Poor Sportsmanship, Dead Bass
Highlight Big Time Tournament

From H-T of 3/5/06

KISSIMMEE, Fla.--Their most popular and most hyped fisherman was disqualified for poor sportsmanship, and dead or dying fish were featured on national television last weekend as the professionals harvested largemouth bass full of spawn in the BASS/ESPN Bassmaster Classic.

Luke Clausen, a 27-year-old bass buster from Spokane, Wash., was declared the tournament winner on Sunday for his three-day catch of 15 bass weighing 56 lbs., 2 ozs. He also sat a new one-day five-fish record of 29 lbs., 6 ozs. And, he won $500,000, the largest cash prize BASS has awarded in 36 years of its "super" tourney.

ESPN now owns BASS and has applied its considerable promotional expertise to boost interest and television ratings (and advertising rates) for its fishing tournament circuit. The network was so successful that an estimated 10,000 people crowded into the Orange County Convention Center to see the final weigh-in.

Spectators got to see a lot of big female bass, loaded with spawn, when each fisherman grabbed his biggest fish and waved it in the air as he walked from his boat to the podium and scale. Each angler carried the rest of his stringer in a plastic bag and dumped them into the special scale to be weighed. Many of these bagged fish appeared to be either dead or dying. Fish waving continued for photographers and fans for several minutes.

This is just what sports fans, ESPN and the bass busters wanted to see--lots of big largemouth waved in front of a television camera. Lake Tohopekaliga was picked for this reason. Everyone knew a Florida tournament on Toho in late February would produce big catches, mainly because the females would be full of eggs and would bite aggressively. And, Florida Freshwater Fish Management last year completed a project of habitat improvements at Toho, aimed at producing more big largemouth bass.

The most telling incident of the three days came on the first day when the most-hyped angler of the tournament, Mike Iaconelli, was disqualified for poor sportsmanship. While on the water, the Philadelphia native and New Jersey resident threw a hissy fit when he found two of his fish had died in his boat's live well.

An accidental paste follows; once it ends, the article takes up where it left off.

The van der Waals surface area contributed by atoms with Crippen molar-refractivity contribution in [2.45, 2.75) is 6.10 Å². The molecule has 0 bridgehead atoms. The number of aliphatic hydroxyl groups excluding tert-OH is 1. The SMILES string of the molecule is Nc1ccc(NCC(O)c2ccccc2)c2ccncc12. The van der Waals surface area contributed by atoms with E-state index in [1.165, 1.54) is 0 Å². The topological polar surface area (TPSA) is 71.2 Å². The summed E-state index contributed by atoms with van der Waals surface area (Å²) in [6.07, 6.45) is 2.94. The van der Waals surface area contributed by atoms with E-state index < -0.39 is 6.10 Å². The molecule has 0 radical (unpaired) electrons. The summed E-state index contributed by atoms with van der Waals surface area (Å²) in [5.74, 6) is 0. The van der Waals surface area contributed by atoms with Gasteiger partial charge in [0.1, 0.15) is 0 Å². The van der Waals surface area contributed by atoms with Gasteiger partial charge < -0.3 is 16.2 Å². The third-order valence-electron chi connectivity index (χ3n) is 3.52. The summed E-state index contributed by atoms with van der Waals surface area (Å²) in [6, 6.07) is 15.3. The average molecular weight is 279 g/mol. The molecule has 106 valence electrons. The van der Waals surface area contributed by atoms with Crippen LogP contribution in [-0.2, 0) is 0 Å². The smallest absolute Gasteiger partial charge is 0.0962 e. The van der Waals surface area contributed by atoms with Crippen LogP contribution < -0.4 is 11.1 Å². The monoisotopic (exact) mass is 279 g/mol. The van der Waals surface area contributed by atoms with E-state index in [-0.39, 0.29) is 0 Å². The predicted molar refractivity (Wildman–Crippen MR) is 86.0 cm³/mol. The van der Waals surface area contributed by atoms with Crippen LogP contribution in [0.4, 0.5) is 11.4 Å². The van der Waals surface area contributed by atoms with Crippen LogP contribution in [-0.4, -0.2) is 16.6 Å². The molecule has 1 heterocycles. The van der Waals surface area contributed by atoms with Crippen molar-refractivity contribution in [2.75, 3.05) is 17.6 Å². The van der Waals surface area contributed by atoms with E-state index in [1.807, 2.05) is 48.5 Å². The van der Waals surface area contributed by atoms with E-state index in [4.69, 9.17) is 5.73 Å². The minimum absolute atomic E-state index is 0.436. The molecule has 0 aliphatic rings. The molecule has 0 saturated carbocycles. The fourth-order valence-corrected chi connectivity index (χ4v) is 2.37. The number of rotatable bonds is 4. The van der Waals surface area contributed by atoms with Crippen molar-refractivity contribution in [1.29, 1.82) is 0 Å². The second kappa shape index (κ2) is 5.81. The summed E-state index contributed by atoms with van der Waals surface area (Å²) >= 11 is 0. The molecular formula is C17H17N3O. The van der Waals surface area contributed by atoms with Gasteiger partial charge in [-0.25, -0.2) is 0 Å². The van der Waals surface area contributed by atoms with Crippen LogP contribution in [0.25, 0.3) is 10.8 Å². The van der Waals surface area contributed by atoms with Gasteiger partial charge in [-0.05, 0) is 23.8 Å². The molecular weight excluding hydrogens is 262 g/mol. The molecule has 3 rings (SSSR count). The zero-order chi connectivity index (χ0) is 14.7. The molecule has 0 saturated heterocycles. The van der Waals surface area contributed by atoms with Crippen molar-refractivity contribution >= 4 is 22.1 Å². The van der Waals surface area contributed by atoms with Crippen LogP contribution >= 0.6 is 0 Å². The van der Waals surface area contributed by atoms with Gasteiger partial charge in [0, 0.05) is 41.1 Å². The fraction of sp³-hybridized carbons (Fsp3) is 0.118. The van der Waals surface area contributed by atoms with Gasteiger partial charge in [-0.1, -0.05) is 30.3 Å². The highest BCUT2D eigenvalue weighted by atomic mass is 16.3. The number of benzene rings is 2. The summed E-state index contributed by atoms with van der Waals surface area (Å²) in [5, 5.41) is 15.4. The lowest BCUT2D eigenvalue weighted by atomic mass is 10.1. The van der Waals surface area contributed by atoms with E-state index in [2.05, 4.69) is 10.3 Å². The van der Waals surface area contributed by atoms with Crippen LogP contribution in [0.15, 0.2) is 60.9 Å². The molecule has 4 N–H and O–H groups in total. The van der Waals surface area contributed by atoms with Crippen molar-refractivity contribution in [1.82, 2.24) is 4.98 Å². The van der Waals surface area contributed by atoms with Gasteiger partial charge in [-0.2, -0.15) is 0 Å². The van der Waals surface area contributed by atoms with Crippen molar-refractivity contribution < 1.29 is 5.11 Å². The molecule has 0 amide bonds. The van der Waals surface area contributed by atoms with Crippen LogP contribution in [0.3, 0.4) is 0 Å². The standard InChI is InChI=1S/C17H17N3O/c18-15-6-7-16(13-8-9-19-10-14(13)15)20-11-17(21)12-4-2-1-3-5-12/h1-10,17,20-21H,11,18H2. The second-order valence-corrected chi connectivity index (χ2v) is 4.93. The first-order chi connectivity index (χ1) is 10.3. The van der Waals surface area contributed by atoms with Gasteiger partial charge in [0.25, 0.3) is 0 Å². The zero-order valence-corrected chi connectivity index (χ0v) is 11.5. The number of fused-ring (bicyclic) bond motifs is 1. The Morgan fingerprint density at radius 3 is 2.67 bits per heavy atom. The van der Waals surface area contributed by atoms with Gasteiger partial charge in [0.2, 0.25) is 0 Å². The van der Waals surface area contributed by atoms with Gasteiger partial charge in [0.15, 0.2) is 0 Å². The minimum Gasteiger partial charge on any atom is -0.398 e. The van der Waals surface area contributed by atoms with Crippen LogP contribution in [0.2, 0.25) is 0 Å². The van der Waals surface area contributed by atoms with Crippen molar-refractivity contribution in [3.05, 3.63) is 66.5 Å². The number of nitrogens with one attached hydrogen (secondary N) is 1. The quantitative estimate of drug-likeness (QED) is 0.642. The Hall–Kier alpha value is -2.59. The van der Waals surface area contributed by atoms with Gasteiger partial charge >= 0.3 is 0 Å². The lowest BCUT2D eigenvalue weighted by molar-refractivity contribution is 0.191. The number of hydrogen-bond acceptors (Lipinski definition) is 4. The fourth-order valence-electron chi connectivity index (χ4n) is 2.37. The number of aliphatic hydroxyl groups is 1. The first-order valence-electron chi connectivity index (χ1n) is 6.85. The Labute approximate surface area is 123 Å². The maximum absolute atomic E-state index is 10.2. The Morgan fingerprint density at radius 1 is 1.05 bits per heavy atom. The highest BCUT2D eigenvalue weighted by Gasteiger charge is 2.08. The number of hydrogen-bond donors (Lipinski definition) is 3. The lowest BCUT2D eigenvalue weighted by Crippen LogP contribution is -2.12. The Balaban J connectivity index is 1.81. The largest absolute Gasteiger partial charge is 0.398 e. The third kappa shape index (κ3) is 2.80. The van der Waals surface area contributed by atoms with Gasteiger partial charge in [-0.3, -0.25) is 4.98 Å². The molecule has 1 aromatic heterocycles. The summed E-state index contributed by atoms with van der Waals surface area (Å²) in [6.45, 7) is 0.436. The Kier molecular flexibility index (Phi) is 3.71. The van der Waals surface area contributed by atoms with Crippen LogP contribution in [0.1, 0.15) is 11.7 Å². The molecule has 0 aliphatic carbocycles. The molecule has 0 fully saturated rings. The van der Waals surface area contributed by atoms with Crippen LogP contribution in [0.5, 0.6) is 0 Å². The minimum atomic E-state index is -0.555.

But Iaconelli was not upset about the dead fish, per se. He was upset because he would suffer a penalty that BASS assesses for bringing in dead fish. Nobody penalizes BASS/ESPN for fish that die during or after their tournaments, and nobody can replace the spawning year these fish seem certain to lose.

As seen on ESPN, Iaconelli broke a small flag staff and let loose a string of profanity unlike any ever heard on TV outside of Chris Rocks shows. The network bleeped him, but it wasn't hard to figure out what he was saying. While those numerous profanities got him in trouble, it was kicking the small American flag into the lake that enraged American's patriotic viewing public. After reviewing tape of the incident BASS fined and suspended Iaconelli.

After seeing how the caught fish were handled, I asked the Director of Florida Fisheries Management, Darrell Scovell, a series of questions about why he allowed this tournament during spawning season; how many fish died; how many fish would die a day or a week later from stress or injuries and when statistics on dead fish would be published.

Scovell had not replied by the time I wrote this column, but an assistant, Bob Wattendorf, provided this response: "The biologists took everything that you mentioned into consideration when permitting the tournament, plus the regulations that guide issuance/denial of those permits."

©Copyright 2006. Donald Lee Jordan